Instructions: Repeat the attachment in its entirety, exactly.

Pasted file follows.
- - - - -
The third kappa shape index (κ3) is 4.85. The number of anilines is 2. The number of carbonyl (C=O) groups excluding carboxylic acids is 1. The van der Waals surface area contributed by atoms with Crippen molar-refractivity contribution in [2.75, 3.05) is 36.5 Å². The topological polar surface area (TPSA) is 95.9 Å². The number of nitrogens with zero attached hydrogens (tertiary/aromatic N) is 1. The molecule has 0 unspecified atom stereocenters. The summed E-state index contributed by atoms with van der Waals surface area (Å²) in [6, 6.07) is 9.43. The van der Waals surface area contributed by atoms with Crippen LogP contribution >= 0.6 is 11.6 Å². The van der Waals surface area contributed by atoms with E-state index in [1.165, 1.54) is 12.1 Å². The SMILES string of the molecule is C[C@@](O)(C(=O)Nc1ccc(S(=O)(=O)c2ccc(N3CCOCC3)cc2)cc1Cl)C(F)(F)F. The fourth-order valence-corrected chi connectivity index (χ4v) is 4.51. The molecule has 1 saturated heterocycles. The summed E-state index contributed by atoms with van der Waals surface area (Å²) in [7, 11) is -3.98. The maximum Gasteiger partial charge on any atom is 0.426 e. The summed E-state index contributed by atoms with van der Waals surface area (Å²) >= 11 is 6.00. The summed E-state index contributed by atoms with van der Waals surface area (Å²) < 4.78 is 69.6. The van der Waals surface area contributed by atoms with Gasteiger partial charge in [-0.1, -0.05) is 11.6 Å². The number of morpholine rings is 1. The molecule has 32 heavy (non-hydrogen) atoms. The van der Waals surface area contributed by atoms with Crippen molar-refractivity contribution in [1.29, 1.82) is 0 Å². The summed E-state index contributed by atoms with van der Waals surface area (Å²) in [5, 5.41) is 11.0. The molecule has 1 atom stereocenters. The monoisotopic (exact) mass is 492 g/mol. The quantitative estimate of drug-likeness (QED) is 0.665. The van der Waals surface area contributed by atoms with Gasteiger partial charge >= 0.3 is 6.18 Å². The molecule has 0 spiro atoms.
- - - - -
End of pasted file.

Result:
The third kappa shape index (κ3) is 4.85. The number of anilines is 2. The number of carbonyl (C=O) groups excluding carboxylic acids is 1. The van der Waals surface area contributed by atoms with Crippen molar-refractivity contribution in [2.75, 3.05) is 36.5 Å². The topological polar surface area (TPSA) is 95.9 Å². The number of nitrogens with zero attached hydrogens (tertiary/aromatic N) is 1. The molecule has 0 unspecified atom stereocenters. The summed E-state index contributed by atoms with van der Waals surface area (Å²) in [6, 6.07) is 9.43. The van der Waals surface area contributed by atoms with Crippen LogP contribution >= 0.6 is 11.6 Å². The van der Waals surface area contributed by atoms with E-state index in [1.165, 1.54) is 12.1 Å². The SMILES string of the molecule is C[C@@](O)(C(=O)Nc1ccc(S(=O)(=O)c2ccc(N3CCOCC3)cc2)cc1Cl)C(F)(F)F. The fourth-order valence-corrected chi connectivity index (χ4v) is 4.51. The molecule has 1 saturated heterocycles. The summed E-state index contributed by atoms with van der Waals surface area (Å²) in [7, 11) is -3.98. The maximum Gasteiger partial charge on any atom is 0.426 e. The summed E-state index contributed by atoms with van der Waals surface area (Å²) >= 11 is 6.00. The summed E-state index contributed by atoms with van der Waals surface area (Å²) < 4.78 is 69.6. The van der Waals surface area contributed by atoms with Gasteiger partial charge in [-0.1, -0.05) is 11.6 Å². The number of morpholine rings is 1. The molecule has 32 heavy (non-hydrogen) atoms. The van der Waals surface area contributed by atoms with Crippen molar-refractivity contribution in [1.29, 1.82) is 0 Å². The summed E-state index contributed by atoms with van der Waals surface area (Å²) in [5, 5.41) is 11.0. The molecule has 1 atom stereocenters. The monoisotopic (exact) mass is 492 g/mol. The quantitative estimate of drug-likeness (QED) is 0.665. The van der Waals surface area contributed by atoms with Gasteiger partial charge >= 0.3 is 6.18 Å². The molecule has 0 spiro atoms.